Ultimately the listener doesn’t care what the frequencies sound like and neither should you. You should be focus on the music, exactly how the listener hears it. A good example is if you want the snare to have a little smack, you need to go out and discover how to get it to do that. It’s a thing of discover and not an equation.

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An Interesting Approach to Compressing Vocals

So the other day I was watching a YouTube video on vocal compression from modern mixing. I try not to read too much into what I see on YouTube but this guy has a pretty decent following so I thought I would give it an honest watch.

He talks about compressing vocals where you think about it like a piece of sandpaper. So basically if you had a piece of wood that was a little rough around the edges, you would take out your sandpaper and smooth it down. He would use compression in the same sense where its just knocking off some off those rough peaks.

I found it really interesting because I always used compression as a away to make things louder and never thought it could do much more. Wow, you learn something new everyday.

Anyways check out the video below or read his post on vocal compression and let me know what you think.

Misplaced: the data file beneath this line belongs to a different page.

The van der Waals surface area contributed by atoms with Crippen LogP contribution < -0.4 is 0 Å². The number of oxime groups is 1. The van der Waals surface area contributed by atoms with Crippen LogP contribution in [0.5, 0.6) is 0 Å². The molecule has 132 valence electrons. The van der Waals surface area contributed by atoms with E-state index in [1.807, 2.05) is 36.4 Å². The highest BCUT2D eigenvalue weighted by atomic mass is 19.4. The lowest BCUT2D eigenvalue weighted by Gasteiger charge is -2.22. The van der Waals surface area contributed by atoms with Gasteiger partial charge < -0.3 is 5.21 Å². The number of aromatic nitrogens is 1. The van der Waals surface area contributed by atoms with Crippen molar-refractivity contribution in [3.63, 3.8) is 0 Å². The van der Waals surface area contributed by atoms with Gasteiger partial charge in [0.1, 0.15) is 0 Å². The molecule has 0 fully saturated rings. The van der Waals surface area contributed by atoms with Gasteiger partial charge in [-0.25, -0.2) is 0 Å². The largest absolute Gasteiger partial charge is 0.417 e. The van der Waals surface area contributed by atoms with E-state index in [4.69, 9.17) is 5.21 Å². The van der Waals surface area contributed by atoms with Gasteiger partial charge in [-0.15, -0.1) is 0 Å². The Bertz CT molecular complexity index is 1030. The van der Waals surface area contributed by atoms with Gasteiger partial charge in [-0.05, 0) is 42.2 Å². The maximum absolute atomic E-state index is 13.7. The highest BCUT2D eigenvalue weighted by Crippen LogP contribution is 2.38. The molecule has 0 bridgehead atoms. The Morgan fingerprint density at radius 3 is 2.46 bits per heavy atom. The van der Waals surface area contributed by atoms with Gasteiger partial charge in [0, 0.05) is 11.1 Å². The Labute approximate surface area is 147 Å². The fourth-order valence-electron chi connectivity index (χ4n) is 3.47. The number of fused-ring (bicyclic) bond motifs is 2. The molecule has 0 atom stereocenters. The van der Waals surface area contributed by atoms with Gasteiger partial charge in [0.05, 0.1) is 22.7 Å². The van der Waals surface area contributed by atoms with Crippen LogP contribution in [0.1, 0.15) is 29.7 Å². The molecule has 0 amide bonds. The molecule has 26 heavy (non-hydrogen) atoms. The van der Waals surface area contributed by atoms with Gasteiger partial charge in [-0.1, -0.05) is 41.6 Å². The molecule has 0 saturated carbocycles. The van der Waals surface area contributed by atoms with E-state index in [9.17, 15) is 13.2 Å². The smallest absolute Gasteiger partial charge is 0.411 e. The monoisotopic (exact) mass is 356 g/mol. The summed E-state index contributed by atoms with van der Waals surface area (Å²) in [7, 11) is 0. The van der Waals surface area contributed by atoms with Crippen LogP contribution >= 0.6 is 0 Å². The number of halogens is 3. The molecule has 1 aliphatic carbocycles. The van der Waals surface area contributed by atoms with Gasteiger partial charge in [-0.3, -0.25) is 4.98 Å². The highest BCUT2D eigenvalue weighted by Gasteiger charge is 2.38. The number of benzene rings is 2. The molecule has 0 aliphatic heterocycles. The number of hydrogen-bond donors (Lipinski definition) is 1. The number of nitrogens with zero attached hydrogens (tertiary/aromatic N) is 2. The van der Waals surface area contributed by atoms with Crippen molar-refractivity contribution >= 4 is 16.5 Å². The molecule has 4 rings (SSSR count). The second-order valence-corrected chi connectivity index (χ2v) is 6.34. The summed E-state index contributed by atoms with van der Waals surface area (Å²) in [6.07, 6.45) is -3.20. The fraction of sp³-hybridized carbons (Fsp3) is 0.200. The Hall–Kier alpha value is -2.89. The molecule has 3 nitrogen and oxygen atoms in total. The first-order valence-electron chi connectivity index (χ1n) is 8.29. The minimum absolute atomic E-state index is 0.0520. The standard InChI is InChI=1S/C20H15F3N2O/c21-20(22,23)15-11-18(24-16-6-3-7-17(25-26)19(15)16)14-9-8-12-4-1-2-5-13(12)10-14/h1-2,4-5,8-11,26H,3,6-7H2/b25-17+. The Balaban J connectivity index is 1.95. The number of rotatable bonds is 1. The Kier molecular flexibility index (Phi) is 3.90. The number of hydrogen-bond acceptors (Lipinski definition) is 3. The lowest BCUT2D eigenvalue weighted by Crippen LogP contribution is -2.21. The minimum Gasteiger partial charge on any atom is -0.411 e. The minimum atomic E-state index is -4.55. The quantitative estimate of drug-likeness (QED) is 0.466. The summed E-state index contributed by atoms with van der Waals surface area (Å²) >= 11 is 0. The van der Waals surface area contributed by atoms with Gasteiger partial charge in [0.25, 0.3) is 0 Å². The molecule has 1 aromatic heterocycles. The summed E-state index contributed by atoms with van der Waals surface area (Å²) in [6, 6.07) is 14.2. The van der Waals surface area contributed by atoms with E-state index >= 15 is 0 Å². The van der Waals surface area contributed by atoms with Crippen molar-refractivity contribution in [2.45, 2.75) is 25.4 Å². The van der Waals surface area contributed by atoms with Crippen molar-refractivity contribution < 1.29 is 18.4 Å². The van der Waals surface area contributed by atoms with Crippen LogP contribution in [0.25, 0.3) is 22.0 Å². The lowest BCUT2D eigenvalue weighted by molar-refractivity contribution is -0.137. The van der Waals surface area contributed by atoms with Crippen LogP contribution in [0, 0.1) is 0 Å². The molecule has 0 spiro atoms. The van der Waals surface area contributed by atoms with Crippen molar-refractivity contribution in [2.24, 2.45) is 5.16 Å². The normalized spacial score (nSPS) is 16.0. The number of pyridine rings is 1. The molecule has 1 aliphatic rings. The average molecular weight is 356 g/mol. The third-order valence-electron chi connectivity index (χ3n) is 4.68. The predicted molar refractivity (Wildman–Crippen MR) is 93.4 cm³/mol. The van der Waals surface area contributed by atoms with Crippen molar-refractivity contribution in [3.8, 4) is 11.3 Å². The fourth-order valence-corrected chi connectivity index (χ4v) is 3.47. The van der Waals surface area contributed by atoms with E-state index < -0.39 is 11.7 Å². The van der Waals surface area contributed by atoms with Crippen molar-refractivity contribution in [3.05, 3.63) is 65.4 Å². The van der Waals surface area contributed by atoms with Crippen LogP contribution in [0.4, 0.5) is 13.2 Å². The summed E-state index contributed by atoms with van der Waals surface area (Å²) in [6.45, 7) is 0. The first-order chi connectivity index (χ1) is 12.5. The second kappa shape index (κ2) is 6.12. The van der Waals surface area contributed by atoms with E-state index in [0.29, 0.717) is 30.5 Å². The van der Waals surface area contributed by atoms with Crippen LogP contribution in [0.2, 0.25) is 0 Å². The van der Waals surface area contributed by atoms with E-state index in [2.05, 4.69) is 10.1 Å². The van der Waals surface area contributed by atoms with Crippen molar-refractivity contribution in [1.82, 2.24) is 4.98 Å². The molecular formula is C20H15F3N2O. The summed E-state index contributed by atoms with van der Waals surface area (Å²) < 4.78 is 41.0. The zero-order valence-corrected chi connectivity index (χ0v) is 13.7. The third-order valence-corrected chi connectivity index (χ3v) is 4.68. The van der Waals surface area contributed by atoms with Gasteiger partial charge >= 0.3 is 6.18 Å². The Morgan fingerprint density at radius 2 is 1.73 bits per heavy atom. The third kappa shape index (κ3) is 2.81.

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How to Know When Your Mix is Finished?

When Mixing a Song is Finished

One Question that can be pretty obscure is: How do I really know when my mix is finished?

If mixing were as technical as many others make it out to be then it would make sense that there would be some point where you knew it was done.   You’d simply just stop when it was “technically finished”

Like Art, Mixing is Subjective

The truth is that thinking about mixing in that kind of way is a bit obscene. Mixing really is an art form and just like any other type of art, it’s very subjective. You may like something that I absolutely detest, but that’s what makes art great. But this also makes finishing a mix fairly difficult because there is no objective end point.

Now for most people this porbably would leave you very frustrated not knowing where to finish. There are however some helpful strategies that you can lean on to help you know when your mix is finished. I’m going to share them with you now.

The Improvement Technique

This is a little technique that I developed though I’m pretty sure that there are other engineers out there doing something similar. You basically just listen to your mix until it gets to a point where it is boring or uninspiring. Whenever you feel like your kind of getting out of the music, then you know it’s time to do something.